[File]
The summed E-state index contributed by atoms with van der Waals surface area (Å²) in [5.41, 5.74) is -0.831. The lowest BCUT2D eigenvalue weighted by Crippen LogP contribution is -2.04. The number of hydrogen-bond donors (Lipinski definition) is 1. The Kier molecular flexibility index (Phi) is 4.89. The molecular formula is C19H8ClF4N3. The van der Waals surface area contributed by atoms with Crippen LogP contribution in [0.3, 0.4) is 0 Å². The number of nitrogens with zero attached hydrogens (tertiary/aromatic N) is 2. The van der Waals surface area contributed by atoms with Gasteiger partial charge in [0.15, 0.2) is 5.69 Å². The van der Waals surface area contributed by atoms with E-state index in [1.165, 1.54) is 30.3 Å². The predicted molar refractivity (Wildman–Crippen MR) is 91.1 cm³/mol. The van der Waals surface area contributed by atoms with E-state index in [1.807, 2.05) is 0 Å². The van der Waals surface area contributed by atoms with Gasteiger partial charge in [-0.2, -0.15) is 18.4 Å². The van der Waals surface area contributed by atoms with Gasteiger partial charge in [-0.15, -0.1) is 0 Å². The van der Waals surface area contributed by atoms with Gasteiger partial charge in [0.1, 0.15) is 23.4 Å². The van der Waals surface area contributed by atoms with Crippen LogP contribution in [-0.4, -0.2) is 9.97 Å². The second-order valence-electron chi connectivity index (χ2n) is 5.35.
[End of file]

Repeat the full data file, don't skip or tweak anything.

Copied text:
The summed E-state index contributed by atoms with van der Waals surface area (Å²) in [5.41, 5.74) is -0.831. The lowest BCUT2D eigenvalue weighted by Crippen LogP contribution is -2.04. The number of hydrogen-bond donors (Lipinski definition) is 1. The Kier molecular flexibility index (Phi) is 4.89. The molecular formula is C19H8ClF4N3. The van der Waals surface area contributed by atoms with Crippen LogP contribution in [0.3, 0.4) is 0 Å². The number of nitrogens with zero attached hydrogens (tertiary/aromatic N) is 2. The van der Waals surface area contributed by atoms with Gasteiger partial charge in [0.15, 0.2) is 5.69 Å². The van der Waals surface area contributed by atoms with E-state index in [1.165, 1.54) is 30.3 Å². The predicted molar refractivity (Wildman–Crippen MR) is 91.1 cm³/mol. The van der Waals surface area contributed by atoms with E-state index in [1.807, 2.05) is 0 Å². The van der Waals surface area contributed by atoms with Gasteiger partial charge in [-0.2, -0.15) is 18.4 Å². The van der Waals surface area contributed by atoms with Gasteiger partial charge in [-0.15, -0.1) is 0 Å². The van der Waals surface area contributed by atoms with Gasteiger partial charge in [0.1, 0.15) is 23.4 Å². The van der Waals surface area contributed by atoms with Crippen LogP contribution in [-0.4, -0.2) is 9.97 Å². The second-order valence-electron chi connectivity index (χ2n) is 5.35.